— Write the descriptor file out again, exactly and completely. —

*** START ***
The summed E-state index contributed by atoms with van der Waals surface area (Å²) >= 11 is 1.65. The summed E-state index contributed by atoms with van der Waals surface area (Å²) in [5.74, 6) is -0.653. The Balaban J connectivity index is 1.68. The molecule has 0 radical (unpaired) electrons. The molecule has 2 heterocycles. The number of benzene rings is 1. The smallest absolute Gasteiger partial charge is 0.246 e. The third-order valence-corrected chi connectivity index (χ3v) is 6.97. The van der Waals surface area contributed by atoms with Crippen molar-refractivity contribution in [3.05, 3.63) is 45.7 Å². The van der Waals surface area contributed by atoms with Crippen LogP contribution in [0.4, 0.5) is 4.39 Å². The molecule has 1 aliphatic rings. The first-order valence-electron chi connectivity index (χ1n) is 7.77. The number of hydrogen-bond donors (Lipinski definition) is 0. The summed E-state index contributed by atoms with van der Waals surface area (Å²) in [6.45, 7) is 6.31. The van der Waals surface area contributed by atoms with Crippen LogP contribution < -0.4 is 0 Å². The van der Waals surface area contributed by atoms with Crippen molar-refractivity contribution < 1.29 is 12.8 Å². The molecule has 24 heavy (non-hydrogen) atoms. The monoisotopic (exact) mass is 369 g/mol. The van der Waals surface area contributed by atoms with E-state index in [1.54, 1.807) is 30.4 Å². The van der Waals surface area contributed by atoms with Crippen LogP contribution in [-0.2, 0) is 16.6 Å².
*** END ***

The summed E-state index contributed by atoms with van der Waals surface area (Å²) >= 11 is 1.65. The summed E-state index contributed by atoms with van der Waals surface area (Å²) in [5.74, 6) is -0.653. The Balaban J connectivity index is 1.68. The molecule has 0 radical (unpaired) electrons. The molecule has 2 heterocycles. The number of benzene rings is 1. The smallest absolute Gasteiger partial charge is 0.246 e. The third-order valence-corrected chi connectivity index (χ3v) is 6.97. The van der Waals surface area contributed by atoms with Crippen molar-refractivity contribution in [3.05, 3.63) is 45.7 Å². The van der Waals surface area contributed by atoms with Crippen LogP contribution in [0.4, 0.5) is 4.39 Å². The molecule has 1 aliphatic rings. The first-order valence-electron chi connectivity index (χ1n) is 7.77. The number of hydrogen-bond donors (Lipinski definition) is 0. The summed E-state index contributed by atoms with van der Waals surface area (Å²) in [6.45, 7) is 6.31. The van der Waals surface area contributed by atoms with Crippen LogP contribution < -0.4 is 0 Å². The van der Waals surface area contributed by atoms with Crippen molar-refractivity contribution < 1.29 is 12.8 Å². The molecule has 24 heavy (non-hydrogen) atoms. The monoisotopic (exact) mass is 369 g/mol. The van der Waals surface area contributed by atoms with E-state index in [1.54, 1.807) is 30.4 Å². The van der Waals surface area contributed by atoms with Crippen LogP contribution in [-0.2, 0) is 16.6 Å².